In the 1950s and 1960s California boasted the nation’s best school system at the K-12 level. It was the model for the country. As a result of government policies that began being instituted in the late 1970s, however, California’s schools have been sliding progressively downhill. Our K-12 schools are now at the bottom in the nation, along with Mississippi and Guam. Higher education for its part is now under threat of being transformed into something unrecognizable, damaged in the same way that K-12 has been.
Why is this happening?
The present crisis did not come about just because of the deep recession. This recession and this crisis in education are the logical outcome of policies that privilege those with a lot against those with much less. These policies trump private interests and private goods over public goods and public interests.
This crisis, in other words, is an induced crisis.
California is the only place in the nation that doesn’t tax oil companies for extracting petroleum. If AB 656 in the state legislature passes, the funds from this extraction tax would fully fund the entire California university system.Wouldn’t you think then that the CSU and UC administrators would be lobbying Sacramento hard for AB 656? Guess what? They oppose it. The oil companies are making record profits in the tens of billions per quarter. That’s profits, not revenue. Profits of tens of billions every three months. The money is there.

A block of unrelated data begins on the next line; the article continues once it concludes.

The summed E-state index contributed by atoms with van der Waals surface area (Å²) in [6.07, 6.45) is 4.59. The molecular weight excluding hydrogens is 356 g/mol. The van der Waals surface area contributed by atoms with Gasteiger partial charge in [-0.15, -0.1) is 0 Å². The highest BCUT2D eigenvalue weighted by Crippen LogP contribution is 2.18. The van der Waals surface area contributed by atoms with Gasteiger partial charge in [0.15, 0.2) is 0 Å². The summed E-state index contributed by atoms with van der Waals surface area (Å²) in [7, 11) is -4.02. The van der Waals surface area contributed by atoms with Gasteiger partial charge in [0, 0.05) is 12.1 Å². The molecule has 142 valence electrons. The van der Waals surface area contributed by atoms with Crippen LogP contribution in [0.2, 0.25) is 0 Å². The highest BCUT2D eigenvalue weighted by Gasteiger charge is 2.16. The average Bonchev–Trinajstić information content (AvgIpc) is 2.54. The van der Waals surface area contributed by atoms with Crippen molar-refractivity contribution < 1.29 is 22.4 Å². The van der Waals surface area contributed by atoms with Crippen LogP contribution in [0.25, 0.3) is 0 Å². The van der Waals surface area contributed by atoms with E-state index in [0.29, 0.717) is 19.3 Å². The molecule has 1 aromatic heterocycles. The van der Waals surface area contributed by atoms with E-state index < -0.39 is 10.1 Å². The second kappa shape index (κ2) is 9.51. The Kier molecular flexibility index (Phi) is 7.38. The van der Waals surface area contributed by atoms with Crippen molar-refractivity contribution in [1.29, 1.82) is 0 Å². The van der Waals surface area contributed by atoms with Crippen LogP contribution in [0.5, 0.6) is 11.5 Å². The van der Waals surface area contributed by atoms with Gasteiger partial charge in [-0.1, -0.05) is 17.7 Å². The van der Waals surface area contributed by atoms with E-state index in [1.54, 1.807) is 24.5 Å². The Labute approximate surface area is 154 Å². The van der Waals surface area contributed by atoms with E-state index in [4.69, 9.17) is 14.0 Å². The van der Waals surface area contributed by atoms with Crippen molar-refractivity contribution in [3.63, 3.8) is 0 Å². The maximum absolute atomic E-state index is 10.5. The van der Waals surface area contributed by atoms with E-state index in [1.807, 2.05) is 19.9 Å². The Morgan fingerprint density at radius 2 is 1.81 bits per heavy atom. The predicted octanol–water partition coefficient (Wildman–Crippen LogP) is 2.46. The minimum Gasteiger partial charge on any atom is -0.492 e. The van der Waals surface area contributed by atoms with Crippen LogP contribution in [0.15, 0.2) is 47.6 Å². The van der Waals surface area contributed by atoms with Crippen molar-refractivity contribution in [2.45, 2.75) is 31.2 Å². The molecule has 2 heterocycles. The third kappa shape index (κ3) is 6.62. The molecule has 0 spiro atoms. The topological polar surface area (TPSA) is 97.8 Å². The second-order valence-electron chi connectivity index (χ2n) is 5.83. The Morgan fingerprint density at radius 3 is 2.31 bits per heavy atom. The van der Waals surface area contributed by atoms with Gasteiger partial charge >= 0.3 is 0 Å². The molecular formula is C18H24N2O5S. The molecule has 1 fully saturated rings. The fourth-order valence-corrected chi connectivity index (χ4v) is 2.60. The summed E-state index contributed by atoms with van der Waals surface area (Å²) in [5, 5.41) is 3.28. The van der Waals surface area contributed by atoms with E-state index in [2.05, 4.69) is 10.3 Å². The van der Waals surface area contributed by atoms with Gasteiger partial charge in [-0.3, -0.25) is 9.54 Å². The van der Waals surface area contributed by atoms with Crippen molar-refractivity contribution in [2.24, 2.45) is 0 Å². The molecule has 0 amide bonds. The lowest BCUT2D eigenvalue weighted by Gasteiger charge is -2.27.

CSU Chancellor Charley Reed say that there is no money for the CSU in Sacramento, but somehow there is the money to pay his salary of $452,000 plus a free house and free car and gas. . . . while lecturers and tenure track faculty ranks are whittled away and our pay is cut and student fees and class sizes balloon each year.